I chose the British slow-roasted short rib with Yorkshire pudding, roasted potatoes, peas, carrots, and horseradish. All choices were served with a starter of roasted cauliflower, a small selection of cheese (cheddar, red Leicester), and chocolate mousse crumble with raspberry compote.
It was really a satisfying dish, but the presentation left so much to be desired. The starter, main course, cheese, and dessert were all hastily assembled on one tray and plopped down before me.
The advantage was that within 45 minutes after takeoff, I was done eating, which allowed me plenty of time to sleep. But the presentation was really pathetic – even a few seconds more effort would have made this tray look much more presentable:
But there’s no doubt it was delicious…
I concluded lunch with a cup of coffee, served with a Lindt chocolate.
The good news is that British Airways has now abandoned its COVID-era dining policy and has restored service in courses. Expect a more substantial appetizer and dessert, both served as a separate course, if you travel on British Airways today.
Between meals, self-serve snacks were available in the galley, including chips (crisps), cookies, nut mix, popcorn, and chocolate.
The pre-arrival meal was small but decadent…and so unhealthy! A “homemade” Hertfordshire saddleback pork sausage roll with fennel and onion seeds. Very delicious (I wasn’t even hungry but could not resist). The other choice was a grilled vegetable panini. You can also expect a more substantial pre-arrival meal if you travel with British Airways today.
Water bottles were offered throughout the flight.
The amenity kit is also branded from The White Company and I found the small black leather pouch quite attractive and handy. I try not to save amenity kits any longer, but I use this one to store our passports in at home – they fit perfectly (all seven of them).
Contents included socks, eyeshades, dental kit, ear plugs, and three skin products from The White Company including a moisturizer, spray, and lip balm.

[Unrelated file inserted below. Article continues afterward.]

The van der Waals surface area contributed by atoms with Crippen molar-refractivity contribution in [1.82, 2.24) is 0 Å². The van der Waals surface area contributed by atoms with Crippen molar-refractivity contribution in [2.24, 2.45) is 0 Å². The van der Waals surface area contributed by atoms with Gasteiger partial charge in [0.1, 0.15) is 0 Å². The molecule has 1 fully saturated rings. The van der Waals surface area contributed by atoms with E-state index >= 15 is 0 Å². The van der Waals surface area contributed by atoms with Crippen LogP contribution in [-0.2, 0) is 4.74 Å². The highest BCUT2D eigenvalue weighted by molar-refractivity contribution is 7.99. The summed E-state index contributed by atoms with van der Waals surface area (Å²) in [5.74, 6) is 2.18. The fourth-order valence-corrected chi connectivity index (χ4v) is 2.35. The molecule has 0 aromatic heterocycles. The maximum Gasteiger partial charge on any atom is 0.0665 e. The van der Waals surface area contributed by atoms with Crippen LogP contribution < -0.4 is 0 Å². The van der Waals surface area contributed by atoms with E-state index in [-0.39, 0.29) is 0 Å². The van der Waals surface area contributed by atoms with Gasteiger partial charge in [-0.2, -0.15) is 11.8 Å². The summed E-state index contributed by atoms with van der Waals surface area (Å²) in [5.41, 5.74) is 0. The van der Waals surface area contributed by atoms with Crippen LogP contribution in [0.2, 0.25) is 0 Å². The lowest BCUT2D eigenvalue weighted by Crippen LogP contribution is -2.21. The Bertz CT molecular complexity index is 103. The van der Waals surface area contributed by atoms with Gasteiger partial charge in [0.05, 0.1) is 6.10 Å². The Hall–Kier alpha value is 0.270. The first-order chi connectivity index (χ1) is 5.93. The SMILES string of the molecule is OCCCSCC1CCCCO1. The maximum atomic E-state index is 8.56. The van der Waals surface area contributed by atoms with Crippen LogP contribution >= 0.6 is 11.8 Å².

IFE + Wi-Fi
The new plane features an 18.5-inch touchscreen with a large library of games, TV shows, music, and movies. I appreciated the wide selection of British movies and greatly enjoyed Six Minutes to Midnight during lunch. In-flight duty-free shopping was also available via your IFE screen.
Noise-cancelling headphones were provided, though not of remarkable quality.
Wi-Fi was available for purchase. Two passes were available: a messaging pass or browse/stream pass. A messaging pass was £2.99 for one hour or £4.99 for a flight pass while a stream pass was £11.99 for four hours or £17.99 for a flight pass.
We had a fairly long taxi out of Heathrow before takeoff, offering plenty of time for plane spotting…including the elusive Airbus A318 that I have yet to fly on.
In something that reminded me of flying a Japanese airline, the lavatory featured a separate table that flipped down over the toilet that you could sit on to tie your shoes (according to the picture) or get dressed.
Beyond that, it was the same lavatory you will find on just about any other 787 and featured hand wash and balm from The White Company.
Finally, a quick shout-out to the crew. Even though I spent most of the flight sleeping, the crew was friendly and attentive, stopping by often to see if I needed anything. As I always find to be the case on British Airways, the crew was very pleasant and not at all pretentious. When I woke up from my rest, a flight attendant appeared moments after and asked me if I wanted a snack before my landing (It was 45 minutes before landing at this point).
I will say the crew had it easy on this flight, as the plane was no more than 20% full. In fact, until the ending of boarding the entire rear business class cabin was empty.
We landed to a wet and cold day in Chicago, pulling up in Terminal 5 seven minutes ahead of schedule. It had been a smooth, drama-free flight on British Airways that I mostly slept through. I am a big fan of British Airways and think the Club Suite is a real winner, with superb comfort and bedding. Now that BA has also improved its meal service, I’d say BA is one of the most competitive business class products in the sky, assuming you get one of the new suites. I look forward to flying BA again.
Have you flown the new Club Suite on British Airways? What did you think of it?